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Salvage Yards: From Junkyard Dog to High Tech Heavyweight
By Jenna Bates
Salvage yard. When most people hear those words, they automatically think "junk yard" and may conjure images of the 1970s television show "Sanford and Son." That may have been true of salvage operations in the past, and those junk yards are still around, but today’s salvage industry is far more sophisticated and worldly than Fred and Lamont’s fictional operation.
As cars have become more sophisticated, salvage yards have had to keep up. Not only can you still get an old tire at the local salvage yard, but you may also be able to find a computer for a Lexus, as well as a bevy of other automotive parts.
Large salvage yard consolidators like LKQ — an $800 million company — can do up to $90 million in business annually out of just one location, and LKQ owns 42 of the most sophisticated salvage yards in the United States. LKQ only buys vehicles five years old or newer and will not purchase vehicles with any serious mechanical damage — especially those that have been involved in front end collisions. They primarily buy from large, nationwide insurance companies and have exclusive rights to their "best" collisions. From there, parts are sold to body and repair shops.
Raising the industry bar even higher is increased OEM involvement in the industry. Ford’s Greenleaf program was founded in 1999 and seeks to provide customers with recycled and reclaimed OEM parts.
"It’s complementary to our new parts business," says Garry Nelson, vice president of operations and sales for Greenleaf. "We are very concerned about properly recycling vehicles at the end of their lives."
Nelson admits that Ford has become even more concerned with recycling vehicles since Europe has implemented cradle-to-grave regulations for OEMs in disposing of their vehicles. Nelson has no doubt that similar regulations will eventually find their way to the U.S.
Greenleaf has an extensive network of 33 facilities located throughout North America, making it the second largest salvage operation in the United States after LKQ. For the salvage yard industry, OEM involvement is both detrimental and beneficial depending on whom you ask.
"Ford brings a new level of professionalism to the industry," explains Patrick Garrity, manager of Bay Auto Parts, Green Bay, WI. "They’ve designed their own computer system. I’ve ordered some things from Ford-owned salvage yards, and the packaging and invoicing certainly opened my eyes as to what’s possible."
Bay Auto Parts has been in business since 1960, and Garrity has been employed in his family’s business for 19 years. During that time, he’s seen a lot of change in the industry, and he feels that OEM involvement will benefit the salvage yards that are strong enough to survive.
"Raising the bar is good for the industry and will bring to it a legitimacy," he explains. "Those who can afford it will benefit. But, there will be a lot of turmoil for the industry while that bar is being raised — especially for smaller, family-owned businesses."
There may be a lot of turmoil for automotive rebuilders, too, as OEM involvement in the salvage yard industry may make it more difficult for rebuilders to find and acquire, especially late model cores. As salvage yards consolidate, they bring with them increased purchasing power.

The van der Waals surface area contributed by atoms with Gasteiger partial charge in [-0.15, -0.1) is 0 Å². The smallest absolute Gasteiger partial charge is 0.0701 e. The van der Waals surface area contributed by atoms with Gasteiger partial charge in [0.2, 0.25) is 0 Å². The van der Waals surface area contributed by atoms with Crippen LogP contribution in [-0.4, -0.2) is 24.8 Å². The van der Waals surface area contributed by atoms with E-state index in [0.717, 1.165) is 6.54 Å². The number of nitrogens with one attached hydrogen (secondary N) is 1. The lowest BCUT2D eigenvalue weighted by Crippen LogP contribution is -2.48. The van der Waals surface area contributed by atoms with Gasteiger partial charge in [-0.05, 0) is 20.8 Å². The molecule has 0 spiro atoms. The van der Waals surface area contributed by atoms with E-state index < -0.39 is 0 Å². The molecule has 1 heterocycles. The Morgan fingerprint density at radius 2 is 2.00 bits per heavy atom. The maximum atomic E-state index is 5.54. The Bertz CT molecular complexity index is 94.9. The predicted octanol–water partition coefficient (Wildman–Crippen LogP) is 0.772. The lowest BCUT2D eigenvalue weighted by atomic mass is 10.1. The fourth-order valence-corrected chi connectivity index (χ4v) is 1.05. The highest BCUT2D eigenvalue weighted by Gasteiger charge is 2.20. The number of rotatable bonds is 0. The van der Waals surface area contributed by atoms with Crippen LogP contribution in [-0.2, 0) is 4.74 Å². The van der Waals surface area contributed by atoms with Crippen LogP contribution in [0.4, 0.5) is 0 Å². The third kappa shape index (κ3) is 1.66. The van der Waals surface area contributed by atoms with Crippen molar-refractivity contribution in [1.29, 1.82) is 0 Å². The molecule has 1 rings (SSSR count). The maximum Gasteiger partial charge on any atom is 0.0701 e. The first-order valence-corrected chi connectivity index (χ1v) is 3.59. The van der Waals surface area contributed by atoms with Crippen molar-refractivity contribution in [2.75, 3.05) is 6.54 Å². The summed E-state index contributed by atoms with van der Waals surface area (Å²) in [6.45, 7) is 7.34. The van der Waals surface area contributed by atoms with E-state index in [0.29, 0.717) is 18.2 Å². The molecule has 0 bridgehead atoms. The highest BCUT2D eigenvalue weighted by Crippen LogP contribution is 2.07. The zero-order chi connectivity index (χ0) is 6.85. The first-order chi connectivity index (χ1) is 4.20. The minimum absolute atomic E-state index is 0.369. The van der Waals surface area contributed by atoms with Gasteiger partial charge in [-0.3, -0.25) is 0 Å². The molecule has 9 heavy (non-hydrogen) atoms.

Besides the customer’s old core, historically, salvage yards, directly or indirectly, have been the rebuilders’ primary source of cores. Just as rebuilders have become more sophisticated businesses, so too have salvage yards. As vehicles became more complicated and engines started lasting longer, more people have begun to turn to salvage yards for used engines. It didn’t take long before the salvage yards determined they had an increasingly valuable and marketable commodity, and in many areas they suddenly became a rebuilder’s chief competitor instead of primary supplier.
Salvage yards have been consolidating for years. According to Garrity, there were approximately 30,000 salvage yards in the United States in 1980. That number has decreased to approximately 17,000 today.
There are a number of reasons for the decline in numbers, perhaps the primary one involving the growing expense of operation. According to Garrity, increasing environmental regulations have made running a salvage yard far more expensive than it used to be. There are salvage license permits to be purchased, monitoring to be paid for, expenses for evacuating freon, training of employees to dispose of oil and other liquids, and the expense of permits for reselling these types of materials.
"For the larger yards, the more difficult they make it to run a yard, the better off I am because I can afford it," says Garrity. "In the short term, that’s good for me. In the long term, the regulations can get to a point where they are overwhelming for all of us."
The biggest competition for salvage yards like Garrity’s are what he calls the "mammoth-sized" yards like LKQ and Ford, which can come in and buy up several yards, putting some family-owned yards, which find it impossible to keep up, out of business. LKQ alone sells an average of 10,000 engines a month.
In an attempt to defend themselves, 18 yards in the Wisconsin area have teamed up to create QRP, Quality Replacement Parts. These independent yards work together to consolidate inventory, create Internet sites, merge deliveries, and are even looking at creating a central housing location.